I worked at a restaurant for years, and I know that most point-of-sales programs used by restaurants allow for any waitstaff member/manager to close out any tab. While another waitress typically doesn’t do this because it may confuse that table’s actual waitress, this situation was a little more dire so I’m sure they would have made an exception and helped you out. Other things I may have tried if another waitress/waiter refused to help: either search for an ATM so that you may been able to leave cash or contacted the manager a final time to let him know that you had waited a ridiculous x minutes/hours for someone to close your tab out, but needed to leave immediately. If no staff was willing to help you within 5 minutes unfortunately you were going to have no choice but to walk out. (That hopefully would put a fire under someone’s behind.)

      If this incident had happened more recently, you might have contacted the restaurant’s owner or write a letter via their corporate address shortly after to let them know of the situation. You might offer to pay for you meal (though I’m sure they would refuse) and let them know that you were very disappointed in the whole experience and that you are normally not a person who resorts to measures like walking out, but you HAD (after all) made several attempts and waited an entire hour and a half. If I was a business owner supplying a product and an employee of mine was giving such poor service that it was causing customers to walk out without paying me for that product, I would really want/deserve to know. That employee should have been reprimanded instead of being able to say to management “Those jerks walked out on me for no reason.”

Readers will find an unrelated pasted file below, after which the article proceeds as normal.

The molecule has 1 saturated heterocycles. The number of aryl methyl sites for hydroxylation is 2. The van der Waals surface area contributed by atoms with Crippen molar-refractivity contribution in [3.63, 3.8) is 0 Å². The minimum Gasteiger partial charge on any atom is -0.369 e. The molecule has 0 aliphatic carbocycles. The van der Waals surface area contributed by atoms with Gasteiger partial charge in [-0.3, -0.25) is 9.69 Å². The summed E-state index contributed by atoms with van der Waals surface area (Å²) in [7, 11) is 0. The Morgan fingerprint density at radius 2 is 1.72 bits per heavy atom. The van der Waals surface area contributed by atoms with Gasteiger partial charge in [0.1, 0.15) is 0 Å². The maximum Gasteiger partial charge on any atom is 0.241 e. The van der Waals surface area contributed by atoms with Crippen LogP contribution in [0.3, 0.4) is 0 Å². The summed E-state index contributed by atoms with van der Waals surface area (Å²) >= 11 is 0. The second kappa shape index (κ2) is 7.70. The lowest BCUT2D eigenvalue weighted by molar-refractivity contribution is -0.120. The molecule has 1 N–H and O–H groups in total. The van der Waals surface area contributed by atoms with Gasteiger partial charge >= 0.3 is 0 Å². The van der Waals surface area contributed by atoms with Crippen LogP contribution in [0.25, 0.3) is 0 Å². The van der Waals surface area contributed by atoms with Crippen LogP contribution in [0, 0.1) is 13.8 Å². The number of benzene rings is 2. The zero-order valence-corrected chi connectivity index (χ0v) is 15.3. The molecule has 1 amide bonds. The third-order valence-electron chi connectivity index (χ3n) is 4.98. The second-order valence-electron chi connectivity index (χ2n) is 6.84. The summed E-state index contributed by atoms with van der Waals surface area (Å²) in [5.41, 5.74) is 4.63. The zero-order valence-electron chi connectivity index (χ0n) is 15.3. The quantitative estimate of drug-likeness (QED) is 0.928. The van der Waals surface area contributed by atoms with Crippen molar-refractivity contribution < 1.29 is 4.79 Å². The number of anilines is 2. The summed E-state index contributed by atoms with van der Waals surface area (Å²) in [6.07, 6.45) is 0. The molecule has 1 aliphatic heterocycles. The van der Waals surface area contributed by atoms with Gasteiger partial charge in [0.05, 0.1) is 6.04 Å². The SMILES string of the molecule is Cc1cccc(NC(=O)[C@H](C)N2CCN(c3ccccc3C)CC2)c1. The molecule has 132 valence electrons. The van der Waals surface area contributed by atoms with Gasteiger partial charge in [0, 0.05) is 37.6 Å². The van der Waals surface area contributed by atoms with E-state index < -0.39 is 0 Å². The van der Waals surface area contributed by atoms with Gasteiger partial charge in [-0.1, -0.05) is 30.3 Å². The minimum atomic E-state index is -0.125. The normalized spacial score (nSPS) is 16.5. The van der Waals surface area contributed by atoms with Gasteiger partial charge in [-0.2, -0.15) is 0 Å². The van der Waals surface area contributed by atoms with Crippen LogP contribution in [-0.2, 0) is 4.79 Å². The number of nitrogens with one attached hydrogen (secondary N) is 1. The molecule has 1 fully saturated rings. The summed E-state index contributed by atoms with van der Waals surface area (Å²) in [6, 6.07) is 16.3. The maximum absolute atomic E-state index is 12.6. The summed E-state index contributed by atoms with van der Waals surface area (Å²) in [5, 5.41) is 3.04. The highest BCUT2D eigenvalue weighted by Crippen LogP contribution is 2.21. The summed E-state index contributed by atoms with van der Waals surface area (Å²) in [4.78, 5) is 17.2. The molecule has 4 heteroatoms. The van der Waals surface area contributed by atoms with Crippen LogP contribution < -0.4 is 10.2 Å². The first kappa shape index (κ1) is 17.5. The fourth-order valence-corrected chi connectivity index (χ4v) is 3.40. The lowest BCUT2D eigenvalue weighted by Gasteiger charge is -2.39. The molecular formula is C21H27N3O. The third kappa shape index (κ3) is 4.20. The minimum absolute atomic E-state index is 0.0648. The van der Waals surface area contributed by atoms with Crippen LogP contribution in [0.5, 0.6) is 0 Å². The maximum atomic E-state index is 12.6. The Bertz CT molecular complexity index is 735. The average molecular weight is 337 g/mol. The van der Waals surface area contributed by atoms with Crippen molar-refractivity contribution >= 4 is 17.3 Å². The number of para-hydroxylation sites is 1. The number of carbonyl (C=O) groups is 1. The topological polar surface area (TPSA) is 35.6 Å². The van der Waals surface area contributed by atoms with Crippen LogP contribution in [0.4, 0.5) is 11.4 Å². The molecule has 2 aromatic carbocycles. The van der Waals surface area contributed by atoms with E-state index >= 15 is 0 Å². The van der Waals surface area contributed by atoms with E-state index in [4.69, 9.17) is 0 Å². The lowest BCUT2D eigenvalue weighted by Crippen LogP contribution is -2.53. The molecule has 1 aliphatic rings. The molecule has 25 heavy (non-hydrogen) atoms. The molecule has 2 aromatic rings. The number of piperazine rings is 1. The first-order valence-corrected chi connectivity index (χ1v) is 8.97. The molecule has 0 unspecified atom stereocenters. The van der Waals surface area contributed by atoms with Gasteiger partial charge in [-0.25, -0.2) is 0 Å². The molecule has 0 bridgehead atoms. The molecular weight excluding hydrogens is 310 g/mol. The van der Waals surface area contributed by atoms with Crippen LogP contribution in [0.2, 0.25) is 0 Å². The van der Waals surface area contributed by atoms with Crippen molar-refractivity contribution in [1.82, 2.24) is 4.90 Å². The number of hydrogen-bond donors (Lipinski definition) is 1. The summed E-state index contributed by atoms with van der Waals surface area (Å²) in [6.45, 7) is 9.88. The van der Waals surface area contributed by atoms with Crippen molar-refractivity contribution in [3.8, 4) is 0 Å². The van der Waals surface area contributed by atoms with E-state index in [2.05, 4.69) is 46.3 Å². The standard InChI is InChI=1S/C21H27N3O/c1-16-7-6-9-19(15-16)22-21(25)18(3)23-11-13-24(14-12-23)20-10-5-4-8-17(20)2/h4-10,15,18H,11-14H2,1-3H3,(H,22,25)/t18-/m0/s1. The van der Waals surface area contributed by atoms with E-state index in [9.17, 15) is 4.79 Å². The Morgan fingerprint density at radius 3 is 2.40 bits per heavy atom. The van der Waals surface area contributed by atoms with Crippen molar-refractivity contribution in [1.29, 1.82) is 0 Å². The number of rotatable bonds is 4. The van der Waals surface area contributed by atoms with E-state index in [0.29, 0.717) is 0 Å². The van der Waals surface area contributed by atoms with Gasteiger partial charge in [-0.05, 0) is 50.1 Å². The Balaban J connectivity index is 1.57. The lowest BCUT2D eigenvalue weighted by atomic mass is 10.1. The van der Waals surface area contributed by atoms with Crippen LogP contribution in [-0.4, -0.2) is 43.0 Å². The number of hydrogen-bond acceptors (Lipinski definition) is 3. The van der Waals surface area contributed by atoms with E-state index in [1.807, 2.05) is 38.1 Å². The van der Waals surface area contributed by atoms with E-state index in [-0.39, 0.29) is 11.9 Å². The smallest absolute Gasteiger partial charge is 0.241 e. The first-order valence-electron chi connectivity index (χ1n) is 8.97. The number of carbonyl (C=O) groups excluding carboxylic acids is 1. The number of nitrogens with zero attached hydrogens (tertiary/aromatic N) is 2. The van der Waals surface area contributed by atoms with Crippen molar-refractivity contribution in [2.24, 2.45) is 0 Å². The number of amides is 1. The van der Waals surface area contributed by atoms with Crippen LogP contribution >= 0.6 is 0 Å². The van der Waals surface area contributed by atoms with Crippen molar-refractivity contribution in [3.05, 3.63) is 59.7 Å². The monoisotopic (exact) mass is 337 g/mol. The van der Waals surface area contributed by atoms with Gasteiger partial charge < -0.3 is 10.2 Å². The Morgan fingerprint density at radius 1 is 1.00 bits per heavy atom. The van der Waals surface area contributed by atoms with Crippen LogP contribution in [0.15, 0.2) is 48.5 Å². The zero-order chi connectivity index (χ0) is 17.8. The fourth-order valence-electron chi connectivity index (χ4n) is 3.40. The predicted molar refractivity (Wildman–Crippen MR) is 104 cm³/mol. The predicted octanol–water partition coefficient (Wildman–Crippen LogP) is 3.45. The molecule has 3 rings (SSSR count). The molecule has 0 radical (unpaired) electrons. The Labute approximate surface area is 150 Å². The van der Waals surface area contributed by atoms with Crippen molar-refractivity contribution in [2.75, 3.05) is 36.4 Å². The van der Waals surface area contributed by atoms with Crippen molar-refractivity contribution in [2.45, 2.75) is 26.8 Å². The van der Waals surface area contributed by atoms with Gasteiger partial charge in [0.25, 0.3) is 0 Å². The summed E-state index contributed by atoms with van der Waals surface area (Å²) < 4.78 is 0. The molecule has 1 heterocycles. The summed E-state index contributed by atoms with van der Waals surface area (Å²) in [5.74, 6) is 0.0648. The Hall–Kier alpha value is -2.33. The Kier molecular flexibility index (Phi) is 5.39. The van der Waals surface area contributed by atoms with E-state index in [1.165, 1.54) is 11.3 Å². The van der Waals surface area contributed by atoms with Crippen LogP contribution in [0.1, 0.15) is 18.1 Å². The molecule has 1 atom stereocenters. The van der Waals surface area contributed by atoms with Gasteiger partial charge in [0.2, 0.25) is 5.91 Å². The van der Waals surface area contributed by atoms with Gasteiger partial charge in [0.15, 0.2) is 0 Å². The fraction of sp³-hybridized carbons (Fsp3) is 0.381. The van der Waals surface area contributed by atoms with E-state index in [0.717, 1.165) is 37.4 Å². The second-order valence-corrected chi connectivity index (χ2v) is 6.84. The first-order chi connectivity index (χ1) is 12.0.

• I have left cash on the table before in instances where I’ve been in a rush. However, this was one of those restaurants that has seating outside on the sidewalk, and that’s where we were. By the time we were finished, we were the only customers outside, (which is why my date went inside to find the waitress) and cash on an unguarded table is an easy target. He did find a manager, but the manager simply said “I’ll go find your waitress,” then nothing happened.